First of all, since virtually every case of a man having sex constitutes rape if you look at it through the proper lens, those numbers are way, way off. And given the power imbalance within the structure of the male/female relationship vis-a-vis prostitution, I’m pretty sure prostitution is rape, so I don’t see how legalizing prostitution would help in that regard. Obviously another sad case of false consciousness perpetuating the patriarchy.

    1. Curse my one-fingered typing that takes me 15 minutes to post a few lines of response!

      1. What are you doing with the other 9 fingers?

  8. More shilling by Reason for Big Whore

    1. She’s a little meaty, but I wouldn’t really call her “big.”

    2. Are you telling me that the Kochtopus has it’s tentacles into Whoredom now too!? Is there anything they can’t control!?

      1. Tentacles. Whores. There’s a joke in there somewhere but it’s late.

  9. And yet it seems that in Europe in those jurisdictions that have long allowed prostitution, the pendulum is swinging towards more regulation.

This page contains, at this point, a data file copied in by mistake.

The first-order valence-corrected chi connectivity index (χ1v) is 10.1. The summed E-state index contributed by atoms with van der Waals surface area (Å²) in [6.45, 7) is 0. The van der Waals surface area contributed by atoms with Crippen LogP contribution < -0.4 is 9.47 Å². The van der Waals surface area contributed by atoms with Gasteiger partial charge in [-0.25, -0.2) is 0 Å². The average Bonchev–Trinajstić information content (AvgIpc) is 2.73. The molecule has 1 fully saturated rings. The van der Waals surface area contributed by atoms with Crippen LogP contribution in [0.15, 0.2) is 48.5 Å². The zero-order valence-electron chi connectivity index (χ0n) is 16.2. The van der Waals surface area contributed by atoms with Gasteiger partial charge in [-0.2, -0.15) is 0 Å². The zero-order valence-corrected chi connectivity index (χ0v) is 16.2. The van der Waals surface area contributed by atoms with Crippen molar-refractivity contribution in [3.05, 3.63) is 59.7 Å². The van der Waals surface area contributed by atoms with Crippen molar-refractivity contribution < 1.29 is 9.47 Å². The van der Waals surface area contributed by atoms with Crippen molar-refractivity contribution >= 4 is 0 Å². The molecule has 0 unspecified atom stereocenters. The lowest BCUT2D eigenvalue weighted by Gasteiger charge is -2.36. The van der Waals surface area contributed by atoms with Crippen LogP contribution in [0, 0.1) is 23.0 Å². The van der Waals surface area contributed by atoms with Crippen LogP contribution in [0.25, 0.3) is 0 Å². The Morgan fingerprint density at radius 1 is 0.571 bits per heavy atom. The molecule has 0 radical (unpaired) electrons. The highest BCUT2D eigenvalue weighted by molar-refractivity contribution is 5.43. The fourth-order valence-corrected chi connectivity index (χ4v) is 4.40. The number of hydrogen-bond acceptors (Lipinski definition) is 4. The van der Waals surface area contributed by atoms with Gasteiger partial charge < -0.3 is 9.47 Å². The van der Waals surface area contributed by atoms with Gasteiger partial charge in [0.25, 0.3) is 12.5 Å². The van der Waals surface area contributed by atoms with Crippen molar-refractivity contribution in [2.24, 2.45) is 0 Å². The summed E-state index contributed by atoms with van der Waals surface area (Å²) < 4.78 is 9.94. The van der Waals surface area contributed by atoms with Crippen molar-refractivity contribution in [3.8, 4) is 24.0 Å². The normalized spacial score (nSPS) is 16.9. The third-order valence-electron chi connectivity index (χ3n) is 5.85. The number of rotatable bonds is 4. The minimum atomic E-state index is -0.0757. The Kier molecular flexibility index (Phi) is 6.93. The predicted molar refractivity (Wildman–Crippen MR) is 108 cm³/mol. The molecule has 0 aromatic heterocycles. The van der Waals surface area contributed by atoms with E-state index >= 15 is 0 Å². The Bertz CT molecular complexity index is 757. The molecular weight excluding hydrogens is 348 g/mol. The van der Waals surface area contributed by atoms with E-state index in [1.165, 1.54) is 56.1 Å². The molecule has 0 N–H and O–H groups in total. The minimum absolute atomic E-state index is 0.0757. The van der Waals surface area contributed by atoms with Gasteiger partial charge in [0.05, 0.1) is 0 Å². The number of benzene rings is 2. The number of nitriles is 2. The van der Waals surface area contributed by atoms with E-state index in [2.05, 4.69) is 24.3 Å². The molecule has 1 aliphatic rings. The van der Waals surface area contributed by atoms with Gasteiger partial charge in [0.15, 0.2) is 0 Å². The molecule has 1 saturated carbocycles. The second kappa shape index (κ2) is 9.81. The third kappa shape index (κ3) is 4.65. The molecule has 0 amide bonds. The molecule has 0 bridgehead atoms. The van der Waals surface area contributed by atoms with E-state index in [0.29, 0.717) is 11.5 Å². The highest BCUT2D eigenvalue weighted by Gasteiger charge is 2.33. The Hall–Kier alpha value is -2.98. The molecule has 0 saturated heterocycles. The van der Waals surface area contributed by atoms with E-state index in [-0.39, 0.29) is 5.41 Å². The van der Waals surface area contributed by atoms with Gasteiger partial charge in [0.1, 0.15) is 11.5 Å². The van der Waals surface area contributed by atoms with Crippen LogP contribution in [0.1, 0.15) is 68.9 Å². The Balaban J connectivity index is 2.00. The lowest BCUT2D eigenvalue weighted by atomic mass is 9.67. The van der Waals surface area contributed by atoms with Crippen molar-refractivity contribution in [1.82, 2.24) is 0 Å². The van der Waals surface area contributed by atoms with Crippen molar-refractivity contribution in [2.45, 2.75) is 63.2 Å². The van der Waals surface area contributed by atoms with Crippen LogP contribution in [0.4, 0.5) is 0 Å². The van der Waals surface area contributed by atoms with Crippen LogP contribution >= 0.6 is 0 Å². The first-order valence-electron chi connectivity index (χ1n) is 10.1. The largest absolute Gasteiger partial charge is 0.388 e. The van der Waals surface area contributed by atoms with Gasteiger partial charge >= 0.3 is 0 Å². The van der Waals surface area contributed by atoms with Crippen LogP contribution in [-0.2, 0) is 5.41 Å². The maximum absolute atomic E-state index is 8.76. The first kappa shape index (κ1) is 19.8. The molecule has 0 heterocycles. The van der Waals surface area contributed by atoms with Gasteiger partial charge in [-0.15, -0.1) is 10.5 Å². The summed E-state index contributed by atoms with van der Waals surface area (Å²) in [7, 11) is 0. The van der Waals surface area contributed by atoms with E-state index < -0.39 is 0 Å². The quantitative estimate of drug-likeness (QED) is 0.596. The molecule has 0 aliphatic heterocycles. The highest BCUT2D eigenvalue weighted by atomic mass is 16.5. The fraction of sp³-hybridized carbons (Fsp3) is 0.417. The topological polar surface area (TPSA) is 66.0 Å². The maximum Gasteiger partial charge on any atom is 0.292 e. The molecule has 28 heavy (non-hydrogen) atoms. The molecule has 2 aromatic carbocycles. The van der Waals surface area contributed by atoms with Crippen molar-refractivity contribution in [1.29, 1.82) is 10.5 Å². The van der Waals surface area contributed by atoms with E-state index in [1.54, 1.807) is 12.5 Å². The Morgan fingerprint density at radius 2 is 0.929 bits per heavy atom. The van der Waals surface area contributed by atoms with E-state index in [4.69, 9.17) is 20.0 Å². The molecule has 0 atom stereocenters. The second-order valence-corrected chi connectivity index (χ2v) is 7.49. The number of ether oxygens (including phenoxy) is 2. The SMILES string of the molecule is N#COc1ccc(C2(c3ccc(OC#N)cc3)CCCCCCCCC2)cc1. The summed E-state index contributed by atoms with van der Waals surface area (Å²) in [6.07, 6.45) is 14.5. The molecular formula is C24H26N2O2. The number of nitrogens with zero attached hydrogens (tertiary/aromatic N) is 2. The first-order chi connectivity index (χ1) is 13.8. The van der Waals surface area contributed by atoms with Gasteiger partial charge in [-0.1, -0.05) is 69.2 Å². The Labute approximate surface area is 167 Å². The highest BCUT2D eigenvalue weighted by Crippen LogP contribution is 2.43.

The selling of sexual favors would remain legal but the buying of sex is outlawed.

    Now how exactly is this supposed to work in practice? Is she supposed to give it away?

    I am frankly surprised there has not been a move on social justice grounds for a return of a state owned whorehouse.

    1. the pendulum is swinging towards more regulation.

      Geez, I am shocked. Imagine that, a group of elected politicians who consider themselves some sort of royalty, wanting to enact more laws to make themselves more powerful along with more excuses to steal money from the peasants. Shocked, I tell you.

  10. Same model would work well with drugs: legalize them, control the quality, have safehouses where your buzz is cheap and legal. Puts the remainder of the mob out of business and cuts prices to where a junky can afford to get high on his SSDI rather than needing to break into your house.

  11. Additional data:

    Rape rates should have increased when it was made illegal again in 2009.
    They didn’t.

    Rape rates looked to be in the high twenties for most of the historical data.
    There was a jump in 1996 which grew through 2003.
    In 2004 it dropped drastically to the average range.

    What caused the 7 year increase that got reversed?
    That may be the reporting rate?

    Still if legal hookers helped in 2004, outlawing them should have restored the rape rate in 2009.
    We don’t see that at all.